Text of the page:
The Art of Burkina Faso
by Christopher D. Roy
University of Iowa
In contrast to the gurunsi, who use red, white, and black geometric patterns in complex and fairly busy compositions, the Bwa tend to combine fewer forms in simpler compositions that do not break up the sculptural surfaces. The most frequently used patterns are the cross, checkerboard, and target, combined in large, broad spaces.
It is very difficult to distinguish many Bwa masks from the masks of the Nunuma west of the Black Volta, and from some Winiama masks. This is because the Nunuma and Winiama are the source of Bwa wood mask traditions, and because many objects continue to be produced in "Centers of Style" where a large workshop may carve masks and figures for surrounding communities and several peoples. It may be a mistake to attempt to distinguish between styles that have such a common origin. Nevertheless, many Nunuma masks bear a vertical ridge, colored red, between the eyes. This ridge does not appear on Bwa masks. In addition, many northern Nunuma and southern Nuna masks bear series' of parallel lines that radiate from the target-shaped eye like the spokes of a wheel. These do not appear on Bwa masks.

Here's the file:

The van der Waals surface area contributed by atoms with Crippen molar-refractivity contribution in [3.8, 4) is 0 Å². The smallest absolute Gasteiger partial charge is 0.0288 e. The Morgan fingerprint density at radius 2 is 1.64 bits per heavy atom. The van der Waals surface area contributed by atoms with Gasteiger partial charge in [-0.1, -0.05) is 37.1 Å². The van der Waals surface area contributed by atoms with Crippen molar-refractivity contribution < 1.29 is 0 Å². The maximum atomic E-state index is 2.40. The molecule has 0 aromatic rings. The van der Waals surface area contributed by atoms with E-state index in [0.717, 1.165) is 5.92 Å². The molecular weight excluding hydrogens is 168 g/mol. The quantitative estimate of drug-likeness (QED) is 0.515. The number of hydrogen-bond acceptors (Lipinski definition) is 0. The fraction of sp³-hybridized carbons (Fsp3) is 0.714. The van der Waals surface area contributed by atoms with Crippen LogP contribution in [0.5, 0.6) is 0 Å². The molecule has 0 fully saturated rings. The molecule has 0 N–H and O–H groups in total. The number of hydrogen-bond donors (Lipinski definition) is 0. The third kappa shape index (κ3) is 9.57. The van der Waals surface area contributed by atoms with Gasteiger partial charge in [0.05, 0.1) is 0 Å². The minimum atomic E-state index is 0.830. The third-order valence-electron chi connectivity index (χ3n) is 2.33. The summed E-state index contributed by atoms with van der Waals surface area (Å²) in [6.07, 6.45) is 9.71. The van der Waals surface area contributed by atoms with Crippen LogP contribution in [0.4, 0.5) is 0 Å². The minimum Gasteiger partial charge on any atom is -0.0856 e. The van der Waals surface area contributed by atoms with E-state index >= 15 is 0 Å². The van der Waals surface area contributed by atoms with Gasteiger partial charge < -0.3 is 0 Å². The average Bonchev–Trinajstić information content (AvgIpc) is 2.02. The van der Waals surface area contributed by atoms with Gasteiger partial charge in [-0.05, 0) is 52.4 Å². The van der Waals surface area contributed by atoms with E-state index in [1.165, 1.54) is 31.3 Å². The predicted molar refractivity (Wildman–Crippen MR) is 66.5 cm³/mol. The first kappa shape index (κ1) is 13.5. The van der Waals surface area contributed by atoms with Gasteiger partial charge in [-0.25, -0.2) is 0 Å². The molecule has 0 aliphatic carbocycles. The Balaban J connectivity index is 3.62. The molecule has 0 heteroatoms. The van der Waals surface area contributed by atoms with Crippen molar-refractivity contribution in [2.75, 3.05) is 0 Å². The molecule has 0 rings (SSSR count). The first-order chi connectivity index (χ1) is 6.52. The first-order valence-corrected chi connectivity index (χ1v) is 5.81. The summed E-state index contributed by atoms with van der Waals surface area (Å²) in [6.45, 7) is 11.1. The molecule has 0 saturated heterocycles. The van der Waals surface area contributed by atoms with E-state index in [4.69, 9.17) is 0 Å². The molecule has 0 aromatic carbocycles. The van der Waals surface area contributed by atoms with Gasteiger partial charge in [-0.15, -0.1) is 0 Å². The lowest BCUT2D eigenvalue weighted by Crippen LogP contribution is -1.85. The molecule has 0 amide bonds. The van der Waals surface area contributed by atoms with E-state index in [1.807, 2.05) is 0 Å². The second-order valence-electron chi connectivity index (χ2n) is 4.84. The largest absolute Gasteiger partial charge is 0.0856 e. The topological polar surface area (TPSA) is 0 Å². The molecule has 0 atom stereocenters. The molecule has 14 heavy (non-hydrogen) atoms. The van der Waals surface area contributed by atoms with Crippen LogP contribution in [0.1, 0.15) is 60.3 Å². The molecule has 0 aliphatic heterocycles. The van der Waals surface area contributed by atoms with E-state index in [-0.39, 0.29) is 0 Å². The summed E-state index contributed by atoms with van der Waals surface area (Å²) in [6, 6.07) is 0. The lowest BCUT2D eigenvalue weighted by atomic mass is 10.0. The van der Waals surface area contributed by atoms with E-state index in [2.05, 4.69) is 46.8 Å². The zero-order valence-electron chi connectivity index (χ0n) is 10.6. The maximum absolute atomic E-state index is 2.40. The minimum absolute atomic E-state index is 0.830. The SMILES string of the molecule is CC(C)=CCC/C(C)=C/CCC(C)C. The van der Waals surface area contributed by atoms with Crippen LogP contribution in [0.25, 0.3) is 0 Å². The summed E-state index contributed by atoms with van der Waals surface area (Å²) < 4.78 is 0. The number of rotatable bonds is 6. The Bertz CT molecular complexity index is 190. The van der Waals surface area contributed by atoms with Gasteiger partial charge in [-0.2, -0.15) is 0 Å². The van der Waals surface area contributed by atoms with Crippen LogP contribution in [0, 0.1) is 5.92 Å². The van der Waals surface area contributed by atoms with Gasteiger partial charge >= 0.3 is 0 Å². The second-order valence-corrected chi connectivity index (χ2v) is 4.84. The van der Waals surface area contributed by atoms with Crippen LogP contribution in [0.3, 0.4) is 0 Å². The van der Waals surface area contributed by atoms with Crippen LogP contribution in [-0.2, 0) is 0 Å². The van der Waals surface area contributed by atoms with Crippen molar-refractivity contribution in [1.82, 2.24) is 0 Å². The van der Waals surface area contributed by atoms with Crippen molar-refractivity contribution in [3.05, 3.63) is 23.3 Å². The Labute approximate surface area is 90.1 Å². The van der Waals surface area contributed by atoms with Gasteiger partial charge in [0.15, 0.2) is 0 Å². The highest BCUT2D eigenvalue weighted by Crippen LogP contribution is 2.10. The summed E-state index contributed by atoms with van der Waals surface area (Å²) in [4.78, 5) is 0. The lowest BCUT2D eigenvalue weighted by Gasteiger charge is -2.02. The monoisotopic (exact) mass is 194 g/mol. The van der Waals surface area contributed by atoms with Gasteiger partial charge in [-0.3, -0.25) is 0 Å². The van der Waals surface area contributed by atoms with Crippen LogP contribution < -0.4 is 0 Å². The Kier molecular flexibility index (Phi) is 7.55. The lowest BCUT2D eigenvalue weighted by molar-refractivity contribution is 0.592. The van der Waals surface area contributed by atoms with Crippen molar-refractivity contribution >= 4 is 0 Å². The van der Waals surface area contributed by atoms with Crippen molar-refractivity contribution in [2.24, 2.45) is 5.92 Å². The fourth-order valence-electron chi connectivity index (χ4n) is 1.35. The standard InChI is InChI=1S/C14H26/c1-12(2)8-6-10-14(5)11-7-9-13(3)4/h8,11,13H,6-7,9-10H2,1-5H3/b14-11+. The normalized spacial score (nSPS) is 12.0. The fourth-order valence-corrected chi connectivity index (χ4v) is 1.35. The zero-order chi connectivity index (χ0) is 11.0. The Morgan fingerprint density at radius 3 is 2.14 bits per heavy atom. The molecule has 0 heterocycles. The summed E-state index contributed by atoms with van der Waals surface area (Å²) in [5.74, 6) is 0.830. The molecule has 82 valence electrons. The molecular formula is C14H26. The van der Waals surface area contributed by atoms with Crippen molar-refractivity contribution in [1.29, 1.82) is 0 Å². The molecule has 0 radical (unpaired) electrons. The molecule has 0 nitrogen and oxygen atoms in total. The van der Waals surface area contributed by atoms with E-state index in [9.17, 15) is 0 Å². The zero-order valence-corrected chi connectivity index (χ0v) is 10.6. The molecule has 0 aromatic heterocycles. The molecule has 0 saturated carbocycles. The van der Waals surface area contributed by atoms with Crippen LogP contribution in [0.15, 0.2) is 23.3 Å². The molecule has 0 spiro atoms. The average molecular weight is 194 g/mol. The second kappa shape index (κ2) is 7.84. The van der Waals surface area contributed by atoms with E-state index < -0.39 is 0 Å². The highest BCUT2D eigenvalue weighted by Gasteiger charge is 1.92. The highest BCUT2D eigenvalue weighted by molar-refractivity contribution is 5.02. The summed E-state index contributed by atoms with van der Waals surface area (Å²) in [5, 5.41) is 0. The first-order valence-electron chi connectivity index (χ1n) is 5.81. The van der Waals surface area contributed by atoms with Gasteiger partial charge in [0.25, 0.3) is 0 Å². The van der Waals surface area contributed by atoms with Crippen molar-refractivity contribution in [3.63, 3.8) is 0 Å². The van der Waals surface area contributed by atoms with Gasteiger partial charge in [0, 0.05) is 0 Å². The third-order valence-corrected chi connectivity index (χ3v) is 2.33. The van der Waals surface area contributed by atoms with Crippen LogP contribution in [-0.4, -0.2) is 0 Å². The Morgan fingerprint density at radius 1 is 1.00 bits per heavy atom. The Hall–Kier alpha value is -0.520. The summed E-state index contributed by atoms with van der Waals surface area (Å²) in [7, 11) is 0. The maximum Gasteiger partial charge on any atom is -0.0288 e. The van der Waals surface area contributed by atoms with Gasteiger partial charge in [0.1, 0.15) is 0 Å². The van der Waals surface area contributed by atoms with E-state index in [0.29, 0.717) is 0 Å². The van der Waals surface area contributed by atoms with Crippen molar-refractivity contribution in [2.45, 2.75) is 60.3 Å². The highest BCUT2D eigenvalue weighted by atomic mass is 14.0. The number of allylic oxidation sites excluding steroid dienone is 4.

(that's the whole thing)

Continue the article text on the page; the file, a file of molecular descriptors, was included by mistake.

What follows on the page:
Plank masks are common among the Nuna, and are often quite complex in outline. The overall rectangular plan of the plank is broken by figures that connect plank and head or surmount the plank, or by series' of downward-curving hooks on the front and back. The plank may be decorated with the same triangles and rectangles forming checkerboards that appear on Bwa masks, but the patterns are smaller and the painted compositions much more complex than the simple broad patterns of Bwa masks. Many Nuna planks are supported by a large female figure that appears to balance the plank on her head. Such is never the case among the Bwa.